SALT LAKE CITY (ABC4) — As many are starting to plan their holiday meals, The Red Cross of Utah and Salt Lake City Fire Department want to remind people what precautions to keep in mind.
“Over the holiday season, we do see an increase in kitchen fires, it’s usually year-round and the number one type of fire we encounter,” said Cpt. Shaun Mumedy with the Salt Lake City Fire Department.
Fried turkey can be delicious, but if it’s on your menu, fire officials say to take the right steps to prevent a hazard from happening.
On Tuesday, fire officials held a demonstration on what not to do – putting a frozen turkey into a deep fryer, immediately causing flames to emerge from the pot.
Mumedy says turkeys should be completely thawed and dry before frying.
“Some of the common mistakes with the deep fryer are over-filling it with oil,” he said. “Make sure that you check that level with water and the turkey first. Pull that turkey out and then that level that’s remaining is what you’re going to use for your oil. Another thing to is to make sure that is out in an open and well-ventilated space, no overhead balconies or structures nearby.”
During the holidays, you may also be preparing some meals on the stove. If oil in a pan catches fire, here’s how to put it out.
First, you’ll want to turn off the ignition source, then cover the pan with a lid and find a fire extinguisher or baking soda to put on it, Mumedy said.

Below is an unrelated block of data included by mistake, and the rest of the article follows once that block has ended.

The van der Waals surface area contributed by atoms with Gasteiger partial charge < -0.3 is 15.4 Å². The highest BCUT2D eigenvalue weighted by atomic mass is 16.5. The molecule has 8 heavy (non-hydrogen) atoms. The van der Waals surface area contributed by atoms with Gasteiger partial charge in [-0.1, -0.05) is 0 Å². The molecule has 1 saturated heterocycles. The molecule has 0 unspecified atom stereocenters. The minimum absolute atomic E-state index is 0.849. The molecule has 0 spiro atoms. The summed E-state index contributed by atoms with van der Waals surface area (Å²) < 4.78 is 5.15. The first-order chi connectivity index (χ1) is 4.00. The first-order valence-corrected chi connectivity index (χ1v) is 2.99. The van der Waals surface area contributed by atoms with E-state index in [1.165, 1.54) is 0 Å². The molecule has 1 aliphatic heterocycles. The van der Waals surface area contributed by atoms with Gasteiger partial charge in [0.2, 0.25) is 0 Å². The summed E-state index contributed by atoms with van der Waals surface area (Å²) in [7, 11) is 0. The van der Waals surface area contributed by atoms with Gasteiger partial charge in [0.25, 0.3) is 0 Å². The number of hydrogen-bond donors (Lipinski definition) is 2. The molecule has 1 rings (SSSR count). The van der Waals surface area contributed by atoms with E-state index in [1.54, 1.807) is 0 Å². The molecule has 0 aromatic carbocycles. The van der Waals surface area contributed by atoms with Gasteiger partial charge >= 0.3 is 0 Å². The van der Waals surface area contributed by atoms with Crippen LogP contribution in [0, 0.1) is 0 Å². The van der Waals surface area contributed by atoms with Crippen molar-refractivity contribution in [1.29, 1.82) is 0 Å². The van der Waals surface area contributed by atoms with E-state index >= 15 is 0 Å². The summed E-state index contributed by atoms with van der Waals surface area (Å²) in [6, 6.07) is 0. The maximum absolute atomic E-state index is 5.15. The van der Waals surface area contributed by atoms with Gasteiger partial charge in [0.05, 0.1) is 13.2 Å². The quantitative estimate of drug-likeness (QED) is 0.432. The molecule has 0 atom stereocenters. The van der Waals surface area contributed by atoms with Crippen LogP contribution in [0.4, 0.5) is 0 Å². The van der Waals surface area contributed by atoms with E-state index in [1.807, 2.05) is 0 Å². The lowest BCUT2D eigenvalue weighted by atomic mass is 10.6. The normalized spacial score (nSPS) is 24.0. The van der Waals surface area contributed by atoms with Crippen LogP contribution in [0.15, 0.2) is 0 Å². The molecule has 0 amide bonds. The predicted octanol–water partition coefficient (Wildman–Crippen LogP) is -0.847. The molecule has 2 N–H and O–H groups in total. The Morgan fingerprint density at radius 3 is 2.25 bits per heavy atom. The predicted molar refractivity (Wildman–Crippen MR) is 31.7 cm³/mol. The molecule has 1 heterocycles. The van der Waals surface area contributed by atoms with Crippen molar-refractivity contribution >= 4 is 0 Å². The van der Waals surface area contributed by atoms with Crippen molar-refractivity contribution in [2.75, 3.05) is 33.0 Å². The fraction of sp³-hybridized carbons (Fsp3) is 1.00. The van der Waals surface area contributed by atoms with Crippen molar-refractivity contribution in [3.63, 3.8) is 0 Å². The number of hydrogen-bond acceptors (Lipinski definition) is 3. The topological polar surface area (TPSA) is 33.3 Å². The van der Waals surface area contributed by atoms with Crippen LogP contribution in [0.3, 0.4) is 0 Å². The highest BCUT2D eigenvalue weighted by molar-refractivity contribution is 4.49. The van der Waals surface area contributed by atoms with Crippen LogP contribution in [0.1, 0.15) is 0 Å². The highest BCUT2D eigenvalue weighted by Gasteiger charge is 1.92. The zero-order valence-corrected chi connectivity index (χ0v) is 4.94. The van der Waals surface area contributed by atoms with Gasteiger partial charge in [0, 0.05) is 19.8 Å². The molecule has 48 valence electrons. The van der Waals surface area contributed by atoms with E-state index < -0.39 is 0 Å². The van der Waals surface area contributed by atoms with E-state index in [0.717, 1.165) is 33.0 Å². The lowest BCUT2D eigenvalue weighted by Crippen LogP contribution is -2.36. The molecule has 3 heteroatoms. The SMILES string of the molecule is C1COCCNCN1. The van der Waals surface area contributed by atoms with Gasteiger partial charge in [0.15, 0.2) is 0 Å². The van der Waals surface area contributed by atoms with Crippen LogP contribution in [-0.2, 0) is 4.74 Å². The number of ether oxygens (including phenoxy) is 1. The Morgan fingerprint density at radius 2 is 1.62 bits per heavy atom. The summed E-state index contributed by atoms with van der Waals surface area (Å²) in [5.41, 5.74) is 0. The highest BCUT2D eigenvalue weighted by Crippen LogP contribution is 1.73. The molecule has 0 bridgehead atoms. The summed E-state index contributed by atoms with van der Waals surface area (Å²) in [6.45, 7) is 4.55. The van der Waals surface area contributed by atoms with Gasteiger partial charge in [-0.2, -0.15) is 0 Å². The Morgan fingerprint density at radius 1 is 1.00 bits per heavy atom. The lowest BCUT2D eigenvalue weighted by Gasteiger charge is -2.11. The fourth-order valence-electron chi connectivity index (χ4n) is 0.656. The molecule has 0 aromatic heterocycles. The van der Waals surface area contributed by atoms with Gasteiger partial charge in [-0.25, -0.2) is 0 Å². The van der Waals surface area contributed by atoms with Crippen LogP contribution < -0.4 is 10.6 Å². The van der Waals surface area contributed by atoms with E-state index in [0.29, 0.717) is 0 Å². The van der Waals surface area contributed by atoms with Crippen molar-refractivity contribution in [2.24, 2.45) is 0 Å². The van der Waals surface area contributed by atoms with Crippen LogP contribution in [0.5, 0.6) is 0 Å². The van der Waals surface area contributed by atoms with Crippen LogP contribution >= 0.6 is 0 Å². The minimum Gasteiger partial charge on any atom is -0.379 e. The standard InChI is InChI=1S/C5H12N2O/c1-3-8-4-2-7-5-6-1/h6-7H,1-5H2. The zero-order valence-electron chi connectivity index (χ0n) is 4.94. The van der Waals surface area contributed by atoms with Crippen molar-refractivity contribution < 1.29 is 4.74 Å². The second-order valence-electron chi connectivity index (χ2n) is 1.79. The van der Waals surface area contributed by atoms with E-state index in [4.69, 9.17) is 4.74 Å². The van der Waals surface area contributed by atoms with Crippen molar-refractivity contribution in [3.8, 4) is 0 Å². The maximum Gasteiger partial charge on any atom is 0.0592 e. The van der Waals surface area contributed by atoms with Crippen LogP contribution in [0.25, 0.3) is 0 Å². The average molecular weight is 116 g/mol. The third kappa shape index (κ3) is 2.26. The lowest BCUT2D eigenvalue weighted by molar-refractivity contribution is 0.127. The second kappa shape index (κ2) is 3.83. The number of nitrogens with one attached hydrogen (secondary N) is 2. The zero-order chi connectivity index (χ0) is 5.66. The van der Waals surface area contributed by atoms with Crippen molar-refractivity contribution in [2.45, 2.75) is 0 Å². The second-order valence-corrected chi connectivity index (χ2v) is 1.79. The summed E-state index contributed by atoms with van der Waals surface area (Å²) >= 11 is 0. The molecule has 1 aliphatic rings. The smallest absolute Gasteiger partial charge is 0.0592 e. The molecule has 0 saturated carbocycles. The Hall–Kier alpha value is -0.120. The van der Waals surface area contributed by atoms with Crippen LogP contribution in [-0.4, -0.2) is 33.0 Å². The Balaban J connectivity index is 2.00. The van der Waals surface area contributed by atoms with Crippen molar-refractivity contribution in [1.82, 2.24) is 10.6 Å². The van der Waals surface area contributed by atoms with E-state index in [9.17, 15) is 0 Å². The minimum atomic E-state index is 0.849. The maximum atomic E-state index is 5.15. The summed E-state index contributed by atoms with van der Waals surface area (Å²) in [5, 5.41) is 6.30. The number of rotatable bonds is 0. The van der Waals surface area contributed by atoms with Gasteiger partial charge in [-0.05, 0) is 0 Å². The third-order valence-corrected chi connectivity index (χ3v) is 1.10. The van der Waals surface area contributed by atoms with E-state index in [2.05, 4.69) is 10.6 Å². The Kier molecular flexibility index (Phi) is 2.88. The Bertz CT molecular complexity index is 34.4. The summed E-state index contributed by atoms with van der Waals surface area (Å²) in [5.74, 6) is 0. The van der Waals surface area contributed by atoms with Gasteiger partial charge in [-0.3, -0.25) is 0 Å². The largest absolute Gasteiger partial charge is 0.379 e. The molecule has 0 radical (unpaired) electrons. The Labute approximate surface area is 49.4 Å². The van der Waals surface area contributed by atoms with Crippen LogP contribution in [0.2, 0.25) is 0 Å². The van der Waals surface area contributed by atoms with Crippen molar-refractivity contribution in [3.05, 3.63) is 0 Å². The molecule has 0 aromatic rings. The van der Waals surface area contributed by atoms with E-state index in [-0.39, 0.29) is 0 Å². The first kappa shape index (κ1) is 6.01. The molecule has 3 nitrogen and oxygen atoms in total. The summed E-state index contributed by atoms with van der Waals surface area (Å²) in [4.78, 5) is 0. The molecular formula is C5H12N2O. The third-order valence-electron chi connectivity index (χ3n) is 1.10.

He notes that the fire could be reignited when you take off the lid, so sweep the extinguisher over the pan, cover it, leave it, and call 911.
Mumedy said that it’s important to keep cooking precautions in mind to prevent a Thanksgiving celebration from taking a dangerous turn.
“Enjoy this time. We’re not here to put a downer on the situation, we just want people to have a safe and good time,” Mumedy said.
The Red Cross of Utah shared additional safety tips to keep in mind this holiday season:
- When cooking or frying a turkey or other items, stay close and check regularly. Most cooking fires are caused by unattended cooking.
- Move items that can burn away from the stove, including dishtowels, bags, boxes, paper, and curtains.
- Keep children and pets at least three feet away from cooking areas.
- Avoid wearing loose clothing or dangling sleeves while cooking.
- When frying food, turn the burner off if you see smoke or if the grease starts to boil, and carefully remove the pan from the burner with a protective oven mitt or hot pads.
- Keep a pan lid or a cookie sheet nearby in case to serve as a cover to put out a pan fire. Leave until completely cooled.
- Turn pot handles to the back of the stove so no one bumps or pulls them over.
- Use a timer to remind yourself that the stove or oven is on.
- Check the kitchen before going to bed or leaving home to ensure all stoves, ovens, and small appliances are turned off.